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Byron Shire
April 15, 2024

A sparkle of colour in Lismore CBD

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An extra splash of sparkle in Keen Street Lismore. Photo supplied

Lismore CBD has a little extra sparkle of colour today as the first of two ‘parklets’ to help encourage people to visit, was installed in Keen Street this morning.

Lismore City Council’s Manager of Economic Development Tina Irish said the project was designed to improve CBD amenity and provide COVID-safe spaces where people could congregate in the CBD.

‘This is not only important for the general community, but it’s also crucial to help our local businesses during the next phase of adapting to a COVID world.

‘Providing more seating where people can relax in the CBD while being safely socially distanced is a positive improvement for visitors and businesses alike.’

The parklet was installed this morning. Photo supplies

The second parklet is scheduled to be installed in Molesworth Street outside the Star Court Theatre next week.

As part of the trial project, called ‘Spaced Out’, each parklet will occupy one parallel car park space and include seating, vegetation, tree shade and colourful art to deliver a connection between existing green spaces within the city centre.

‘Importantly, the locations for these parklets were identified to minimise any potential impact to local businesses,’ said Ms Irish.

‘As part of the project, we are also conducting a social distancing awareness campaign in the Lismore and Nimbin business centres.’

Tina explained that when COVID first hit, Council delivered an advertising campaign to encourage people to buy takeaway food and purchase items from local businesses via their websites.

‘We also removed fees to help businesses, like charges for outdoor dining,’ she said.

‘This parklet project is another program to support local businesses and help bring more visitors and shoppers into the CBD.’

The parklet project is a three-month trial, during which time community members can provide feedback via QR codes located on-site. Council will also collect data on community usage to help determine how the parklets are used in the future.

‘Should the project receive positive feedback, work will be undertaken with the community in 2021 to identify future temporary parklet locations,’ said Ms Irish.

The trial parklet project is funded through the NSW Department of Planning, Industry and Environment’s Streets as Shared Spaces program.

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  1. Can council also look at banning smoking in the Nimbin CBD? If it is a ‘streets as shared space’ surely we don’t have to share passive smoke.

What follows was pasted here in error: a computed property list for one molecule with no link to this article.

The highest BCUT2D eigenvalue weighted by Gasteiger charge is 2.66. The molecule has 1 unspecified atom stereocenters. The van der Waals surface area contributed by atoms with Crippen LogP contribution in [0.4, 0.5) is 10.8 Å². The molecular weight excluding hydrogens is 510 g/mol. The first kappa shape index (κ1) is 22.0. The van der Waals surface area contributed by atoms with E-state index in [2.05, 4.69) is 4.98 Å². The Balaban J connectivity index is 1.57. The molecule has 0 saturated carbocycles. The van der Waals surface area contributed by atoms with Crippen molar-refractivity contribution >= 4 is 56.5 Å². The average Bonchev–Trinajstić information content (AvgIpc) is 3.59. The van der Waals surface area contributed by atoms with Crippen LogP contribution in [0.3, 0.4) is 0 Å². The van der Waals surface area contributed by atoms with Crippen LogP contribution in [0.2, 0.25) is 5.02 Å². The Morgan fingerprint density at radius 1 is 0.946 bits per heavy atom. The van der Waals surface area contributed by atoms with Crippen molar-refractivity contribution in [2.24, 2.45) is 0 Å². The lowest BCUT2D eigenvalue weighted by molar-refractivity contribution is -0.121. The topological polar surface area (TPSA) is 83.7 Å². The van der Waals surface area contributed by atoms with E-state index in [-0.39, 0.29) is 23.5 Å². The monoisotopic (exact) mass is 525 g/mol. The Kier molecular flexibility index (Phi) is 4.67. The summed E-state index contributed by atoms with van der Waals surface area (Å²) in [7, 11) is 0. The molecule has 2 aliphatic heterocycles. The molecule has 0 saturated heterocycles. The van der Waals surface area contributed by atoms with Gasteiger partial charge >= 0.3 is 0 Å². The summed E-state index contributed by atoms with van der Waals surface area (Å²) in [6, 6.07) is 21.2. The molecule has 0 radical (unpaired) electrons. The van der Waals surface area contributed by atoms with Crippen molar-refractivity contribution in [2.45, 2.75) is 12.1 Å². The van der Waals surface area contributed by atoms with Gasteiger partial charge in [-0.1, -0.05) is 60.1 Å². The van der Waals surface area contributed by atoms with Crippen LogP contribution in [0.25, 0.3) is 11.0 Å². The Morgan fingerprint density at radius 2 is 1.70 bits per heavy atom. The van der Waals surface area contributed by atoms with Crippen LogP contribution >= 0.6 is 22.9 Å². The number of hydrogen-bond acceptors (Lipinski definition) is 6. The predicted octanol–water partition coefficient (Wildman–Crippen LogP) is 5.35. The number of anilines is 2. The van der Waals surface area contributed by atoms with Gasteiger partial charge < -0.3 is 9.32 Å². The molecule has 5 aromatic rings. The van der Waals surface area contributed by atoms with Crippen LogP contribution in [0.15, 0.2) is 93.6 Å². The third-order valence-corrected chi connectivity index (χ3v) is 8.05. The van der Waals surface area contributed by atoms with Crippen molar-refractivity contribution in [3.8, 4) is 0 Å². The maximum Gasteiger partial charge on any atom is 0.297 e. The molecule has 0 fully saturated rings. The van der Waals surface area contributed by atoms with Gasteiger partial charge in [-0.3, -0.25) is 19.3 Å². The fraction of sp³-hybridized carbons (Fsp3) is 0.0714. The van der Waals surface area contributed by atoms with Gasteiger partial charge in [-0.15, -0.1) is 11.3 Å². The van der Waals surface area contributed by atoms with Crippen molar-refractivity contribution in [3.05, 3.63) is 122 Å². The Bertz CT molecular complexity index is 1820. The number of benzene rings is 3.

2. Poor old Lismore CBD 🙁

    The reality is that my hometown’s CBD has been dying a slow but certain death from competition, inconvenience (limited parking; flooding…), demographic shifts, and irrelevance since the ’70s.

    There have been numerous campaigns over 30+ years to “revitalise” the old town centre, most of which appear to have fallen far short of their declared goals. Some may have sparkled for a short while – before they fizzled out.

    Retailers, landlords, tenants, suppliers, service providers, schools, offices … have for years been moving to higher ground – up in the hills or out to the high-landfill estates in industrial South Lismore with monotonous, but understandable regularity.

    Downtown Lismore in the 2000s has fast become largely reliant on food and beverage joints, colleges, niche retailers of varying relevance and quality, social services, and professions (upstairs). Is that necessarily a stable, long-term prospect? Sustainable? I have my doubts. A lateral approach might bear sweeter fruit – but I don’t recall that being the way of previous campaigns. Levees, artwork, paving, malls, alfrescos, festivals, galleries, cafes … all came too late for a CBD doomed to frequent serious flooding and changing demographics.

    I have a fondness for old central Lismore – I was raised there – and am reluctant to doomsay it, but perhaps it really is a lost cause.

    And as the insurance industry doesn’t make easy work of flood-damage claims, who’ll have the cojones to operate a potential total-loss-risk business, or even live there?

    Bulldozing it and planting a native jungle could be one option. Ahem.


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